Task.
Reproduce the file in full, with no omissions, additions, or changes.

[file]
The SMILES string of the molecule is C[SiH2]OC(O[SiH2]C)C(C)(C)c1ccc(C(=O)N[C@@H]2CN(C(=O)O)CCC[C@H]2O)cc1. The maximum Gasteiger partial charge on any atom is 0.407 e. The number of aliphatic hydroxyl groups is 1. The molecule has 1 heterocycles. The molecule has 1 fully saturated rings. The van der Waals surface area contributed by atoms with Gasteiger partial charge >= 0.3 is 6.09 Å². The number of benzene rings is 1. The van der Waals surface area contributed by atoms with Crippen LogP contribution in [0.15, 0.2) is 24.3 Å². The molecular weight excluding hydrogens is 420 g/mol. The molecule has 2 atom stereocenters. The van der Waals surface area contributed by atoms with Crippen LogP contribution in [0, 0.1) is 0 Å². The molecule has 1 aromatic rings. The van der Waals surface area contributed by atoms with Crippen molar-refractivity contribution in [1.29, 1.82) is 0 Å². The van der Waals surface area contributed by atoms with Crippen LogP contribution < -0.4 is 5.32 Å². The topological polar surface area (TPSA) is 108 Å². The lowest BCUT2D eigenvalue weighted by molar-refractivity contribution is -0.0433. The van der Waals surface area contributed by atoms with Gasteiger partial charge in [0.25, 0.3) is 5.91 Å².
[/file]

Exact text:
The SMILES string of the molecule is C[SiH2]OC(O[SiH2]C)C(C)(C)c1ccc(C(=O)N[C@@H]2CN(C(=O)O)CCC[C@H]2O)cc1. The maximum Gasteiger partial charge on any atom is 0.407 e. The number of aliphatic hydroxyl groups is 1. The molecule has 1 heterocycles. The molecule has 1 fully saturated rings. The van der Waals surface area contributed by atoms with Gasteiger partial charge >= 0.3 is 6.09 Å². The number of benzene rings is 1. The van der Waals surface area contributed by atoms with Crippen LogP contribution in [0.15, 0.2) is 24.3 Å². The molecular weight excluding hydrogens is 420 g/mol. The molecule has 2 atom stereocenters. The van der Waals surface area contributed by atoms with Crippen LogP contribution in [0, 0.1) is 0 Å². The molecule has 1 aromatic rings. The van der Waals surface area contributed by atoms with Crippen molar-refractivity contribution in [1.29, 1.82) is 0 Å². The van der Waals surface area contributed by atoms with Crippen LogP contribution < -0.4 is 5.32 Å². The topological polar surface area (TPSA) is 108 Å². The lowest BCUT2D eigenvalue weighted by molar-refractivity contribution is -0.0433. The van der Waals surface area contributed by atoms with Gasteiger partial charge in [0.25, 0.3) is 5.91 Å².